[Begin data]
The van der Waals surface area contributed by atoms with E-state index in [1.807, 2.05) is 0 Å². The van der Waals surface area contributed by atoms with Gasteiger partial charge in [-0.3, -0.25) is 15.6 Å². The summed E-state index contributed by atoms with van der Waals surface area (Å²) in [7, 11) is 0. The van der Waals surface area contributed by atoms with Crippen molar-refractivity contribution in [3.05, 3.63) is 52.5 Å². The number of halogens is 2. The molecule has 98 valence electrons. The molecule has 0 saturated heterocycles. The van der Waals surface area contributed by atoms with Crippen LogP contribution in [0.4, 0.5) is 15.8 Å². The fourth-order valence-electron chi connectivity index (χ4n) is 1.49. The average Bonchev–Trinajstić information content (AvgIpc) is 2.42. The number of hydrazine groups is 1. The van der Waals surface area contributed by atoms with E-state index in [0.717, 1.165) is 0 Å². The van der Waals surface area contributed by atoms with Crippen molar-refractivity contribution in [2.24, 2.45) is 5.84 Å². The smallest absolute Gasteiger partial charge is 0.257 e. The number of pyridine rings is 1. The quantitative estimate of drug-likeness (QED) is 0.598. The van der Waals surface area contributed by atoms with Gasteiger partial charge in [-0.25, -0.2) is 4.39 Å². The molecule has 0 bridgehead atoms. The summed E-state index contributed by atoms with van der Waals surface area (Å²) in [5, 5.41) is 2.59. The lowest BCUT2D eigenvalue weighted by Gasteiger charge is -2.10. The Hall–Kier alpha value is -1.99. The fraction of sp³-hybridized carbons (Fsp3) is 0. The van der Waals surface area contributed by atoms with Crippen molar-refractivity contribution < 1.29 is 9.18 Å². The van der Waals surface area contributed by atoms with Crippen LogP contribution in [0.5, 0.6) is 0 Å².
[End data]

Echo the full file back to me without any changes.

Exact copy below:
The van der Waals surface area contributed by atoms with E-state index in [1.807, 2.05) is 0 Å². The van der Waals surface area contributed by atoms with Gasteiger partial charge in [-0.3, -0.25) is 15.6 Å². The summed E-state index contributed by atoms with van der Waals surface area (Å²) in [7, 11) is 0. The van der Waals surface area contributed by atoms with Crippen molar-refractivity contribution in [3.05, 3.63) is 52.5 Å². The number of halogens is 2. The molecule has 98 valence electrons. The molecule has 0 saturated heterocycles. The van der Waals surface area contributed by atoms with Crippen LogP contribution in [0.4, 0.5) is 15.8 Å². The fourth-order valence-electron chi connectivity index (χ4n) is 1.49. The average Bonchev–Trinajstić information content (AvgIpc) is 2.42. The number of hydrazine groups is 1. The van der Waals surface area contributed by atoms with E-state index in [0.717, 1.165) is 0 Å². The van der Waals surface area contributed by atoms with Crippen molar-refractivity contribution in [2.24, 2.45) is 5.84 Å². The smallest absolute Gasteiger partial charge is 0.257 e. The number of pyridine rings is 1. The quantitative estimate of drug-likeness (QED) is 0.598. The van der Waals surface area contributed by atoms with Gasteiger partial charge in [-0.25, -0.2) is 4.39 Å². The molecule has 0 bridgehead atoms. The summed E-state index contributed by atoms with van der Waals surface area (Å²) in [5, 5.41) is 2.59. The lowest BCUT2D eigenvalue weighted by Gasteiger charge is -2.10. The Hall–Kier alpha value is -1.99. The fraction of sp³-hybridized carbons (Fsp3) is 0. The van der Waals surface area contributed by atoms with Crippen molar-refractivity contribution < 1.29 is 9.18 Å². The van der Waals surface area contributed by atoms with Crippen LogP contribution in [0.5, 0.6) is 0 Å².